Setting Up a New Routine

Micro-task your way to a new routine!

Incorporating a lifestyle change means that it has to find a place inside your daily life.  There are only so many hours in a day and everything that needs doing already has it’s place.  That can be a major problem when it comes to making a lifestyle change.  Since everything we are already doing has a spot on the schedule, something has to give.  

 

Essentially, your time is already routinized and so what you’re trying to do is steer that ship onto a new heading.  In order to do that and be effective long term it might help to follow a few principles.  Be specific on what you’re goal is.  “I want to start an exercise routine,” is not specific enough.  Instead, “I want to take time in the morning to incorporate some exercise before my day starts.”

 

Ok, this is better, we have a ‘what’ (exercise), a ‘when’ (morning), and at least some aspect of ‘why’ (before the rest of the day starts).  In this case what I would coach this person to do is the night before their first day, prep the area for what they want to do.  There’s nothing worse than trying to start a new routine and having to dig all your stuff out taking up all that time you carved out. 

Set the stage for success

So, we’re going to get out the mat, arrange the dumbbells, make sure the ball is pumped up, etc.  This would also apply to something like, eating a more substantive breakfast as well.  Rather than digging through the pantry at 6am for the oatmeal you ‘think’ is still in there and hopefully not expired, get that ready to go the night before and make a trip to the store if you need to.  

 

Establishing a predetermined space helps set us up for a successful attempt.  Next would be to identify specific movements to perform.  This could literally be anything, however, my personal preference is to err on the low side.  I believe in small successes building onto larger ones.  

 

On day #1 they are going to do 3 exercises (1 leg, 1 arm, and an ab).  There’s no real reason for that other than it’s a doable number of movements to build on.   We’re also keeping this to under 10 minutes.  This person may or may not already exercise regularly, however, what they don’t do is workout early in the morning.  More than this might be too much to take on and our goal here is getting easy wins.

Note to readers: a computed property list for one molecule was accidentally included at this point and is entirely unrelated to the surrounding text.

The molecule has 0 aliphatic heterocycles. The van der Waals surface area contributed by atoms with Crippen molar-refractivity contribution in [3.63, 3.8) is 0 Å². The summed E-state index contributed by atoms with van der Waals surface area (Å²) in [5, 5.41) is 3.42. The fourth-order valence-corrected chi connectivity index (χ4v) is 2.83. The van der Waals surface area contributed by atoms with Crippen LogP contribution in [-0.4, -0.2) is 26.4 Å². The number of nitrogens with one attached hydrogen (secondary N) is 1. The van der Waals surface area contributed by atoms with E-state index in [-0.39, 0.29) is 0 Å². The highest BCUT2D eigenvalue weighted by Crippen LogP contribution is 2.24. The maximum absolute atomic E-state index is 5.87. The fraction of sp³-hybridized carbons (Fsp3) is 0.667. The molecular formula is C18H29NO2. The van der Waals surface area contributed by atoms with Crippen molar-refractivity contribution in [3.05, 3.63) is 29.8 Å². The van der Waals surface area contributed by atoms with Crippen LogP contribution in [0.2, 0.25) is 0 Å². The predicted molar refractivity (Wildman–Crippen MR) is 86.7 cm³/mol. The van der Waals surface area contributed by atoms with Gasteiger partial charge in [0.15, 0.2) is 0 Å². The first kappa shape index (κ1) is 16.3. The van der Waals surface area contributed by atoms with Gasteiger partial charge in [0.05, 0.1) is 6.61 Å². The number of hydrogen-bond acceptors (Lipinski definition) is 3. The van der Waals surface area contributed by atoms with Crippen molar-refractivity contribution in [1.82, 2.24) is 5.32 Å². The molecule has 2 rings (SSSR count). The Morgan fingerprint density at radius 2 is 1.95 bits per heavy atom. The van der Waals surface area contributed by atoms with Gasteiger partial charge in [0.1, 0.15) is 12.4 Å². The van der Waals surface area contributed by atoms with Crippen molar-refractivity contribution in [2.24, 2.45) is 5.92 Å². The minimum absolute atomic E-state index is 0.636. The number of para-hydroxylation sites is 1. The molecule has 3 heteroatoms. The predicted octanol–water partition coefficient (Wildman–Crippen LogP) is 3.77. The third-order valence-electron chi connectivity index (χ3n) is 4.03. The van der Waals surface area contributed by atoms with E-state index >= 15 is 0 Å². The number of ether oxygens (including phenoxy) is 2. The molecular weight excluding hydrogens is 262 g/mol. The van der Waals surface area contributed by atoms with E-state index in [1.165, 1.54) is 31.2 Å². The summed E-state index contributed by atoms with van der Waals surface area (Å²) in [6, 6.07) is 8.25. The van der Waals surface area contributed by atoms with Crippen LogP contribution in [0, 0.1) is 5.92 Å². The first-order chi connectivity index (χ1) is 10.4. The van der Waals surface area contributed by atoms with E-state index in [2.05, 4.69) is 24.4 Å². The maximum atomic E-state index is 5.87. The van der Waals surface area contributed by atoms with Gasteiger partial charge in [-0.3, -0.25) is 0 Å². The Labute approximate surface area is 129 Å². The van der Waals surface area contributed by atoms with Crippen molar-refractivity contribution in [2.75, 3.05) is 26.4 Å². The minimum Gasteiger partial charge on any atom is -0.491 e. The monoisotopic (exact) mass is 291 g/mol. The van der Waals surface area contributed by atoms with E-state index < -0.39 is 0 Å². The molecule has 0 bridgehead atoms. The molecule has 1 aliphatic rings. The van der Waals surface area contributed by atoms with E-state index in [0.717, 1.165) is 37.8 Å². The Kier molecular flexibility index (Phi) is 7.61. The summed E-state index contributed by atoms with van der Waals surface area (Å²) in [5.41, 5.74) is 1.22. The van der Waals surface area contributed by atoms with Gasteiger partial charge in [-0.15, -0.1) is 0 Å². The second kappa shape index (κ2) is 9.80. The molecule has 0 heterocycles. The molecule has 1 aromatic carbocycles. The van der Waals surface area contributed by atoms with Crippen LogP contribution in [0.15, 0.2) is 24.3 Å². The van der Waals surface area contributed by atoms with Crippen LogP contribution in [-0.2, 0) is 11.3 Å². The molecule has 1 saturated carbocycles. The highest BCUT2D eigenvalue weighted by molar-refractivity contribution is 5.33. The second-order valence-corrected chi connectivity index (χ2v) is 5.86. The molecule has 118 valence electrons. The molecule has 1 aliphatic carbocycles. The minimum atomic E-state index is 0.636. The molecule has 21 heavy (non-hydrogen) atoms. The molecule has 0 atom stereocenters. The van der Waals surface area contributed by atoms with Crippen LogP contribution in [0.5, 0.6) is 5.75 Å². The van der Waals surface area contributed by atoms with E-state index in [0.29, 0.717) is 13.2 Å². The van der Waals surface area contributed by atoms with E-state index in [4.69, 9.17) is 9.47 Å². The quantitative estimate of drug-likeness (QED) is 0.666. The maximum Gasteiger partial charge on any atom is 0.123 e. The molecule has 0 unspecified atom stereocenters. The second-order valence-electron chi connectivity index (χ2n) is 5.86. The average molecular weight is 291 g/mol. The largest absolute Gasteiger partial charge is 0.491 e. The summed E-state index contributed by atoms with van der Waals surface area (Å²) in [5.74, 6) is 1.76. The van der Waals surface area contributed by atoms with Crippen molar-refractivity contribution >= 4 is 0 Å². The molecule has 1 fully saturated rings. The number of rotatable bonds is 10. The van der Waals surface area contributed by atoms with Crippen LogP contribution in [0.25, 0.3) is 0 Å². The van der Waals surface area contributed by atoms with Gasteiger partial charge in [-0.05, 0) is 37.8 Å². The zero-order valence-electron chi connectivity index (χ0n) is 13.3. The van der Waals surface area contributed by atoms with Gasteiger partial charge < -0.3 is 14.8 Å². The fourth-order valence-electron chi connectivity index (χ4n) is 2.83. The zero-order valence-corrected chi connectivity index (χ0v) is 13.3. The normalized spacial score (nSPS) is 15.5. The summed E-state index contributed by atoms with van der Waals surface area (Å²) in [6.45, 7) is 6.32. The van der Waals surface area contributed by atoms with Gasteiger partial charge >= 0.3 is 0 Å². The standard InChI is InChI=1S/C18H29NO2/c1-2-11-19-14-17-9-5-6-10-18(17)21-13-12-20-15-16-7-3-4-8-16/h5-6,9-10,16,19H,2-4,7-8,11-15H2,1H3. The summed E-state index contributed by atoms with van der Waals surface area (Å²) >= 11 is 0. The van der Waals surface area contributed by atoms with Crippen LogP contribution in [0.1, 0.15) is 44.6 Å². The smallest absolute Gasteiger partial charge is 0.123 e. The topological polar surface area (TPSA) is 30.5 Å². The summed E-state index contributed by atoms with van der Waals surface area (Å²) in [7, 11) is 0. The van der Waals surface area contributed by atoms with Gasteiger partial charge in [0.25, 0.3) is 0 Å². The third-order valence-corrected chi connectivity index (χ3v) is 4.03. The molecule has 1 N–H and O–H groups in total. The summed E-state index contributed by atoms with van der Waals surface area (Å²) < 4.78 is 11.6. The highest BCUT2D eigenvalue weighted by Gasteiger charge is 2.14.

Use the ‘+1 per week’ rule.  This person is going to do these same 3 exercises for a week.  Then, when week 2 starts we add in another exercise.  Again, at this point it doesn’t much matter what it is (unless there’s a problem we are addressing) only that movement is happening and at a consistent time of day.  If we are worried about overuse or recovery, they can do a short stretching session on alternating days.  This helps to keep us going on our daily movement goal.  Setting a fixed ‘rest’ day is also fine too.

Its even quicker if you ignore the directions a microwave it anyway. 🙂

Tweak the week.  As they move along, start to tweak each new week’s time and content.  One week might be a cardio emphasis during nice weather, or it might be starting a circuit routine.  Maybe you find that you have to shift the spot on different days of the week.  Make whatever changes you feel like making, remembering that what doesn’t change is the task itself.  

 

It’s also important to remember the reason we were trying to establish this process in the first place.  It’s true, working out in the morning might not ever be ‘fun’.  However, we needed to do that because otherwise it just wasn’t happening at all.  We decided that exercising frequently was needed and now they’re doing it.  

Successfully incorporating a new routine into our daily lives can be challenging and there are many ways to accomplish this.  I would say that on the whole, they would all follow these keys;

  • be specific in what you want

  • set the stage for success

  • start with a progressive goal, modify what needs modifying

  • remember why you’re doing it in the first place 

Lastly, change is hard, be kind to yourself.

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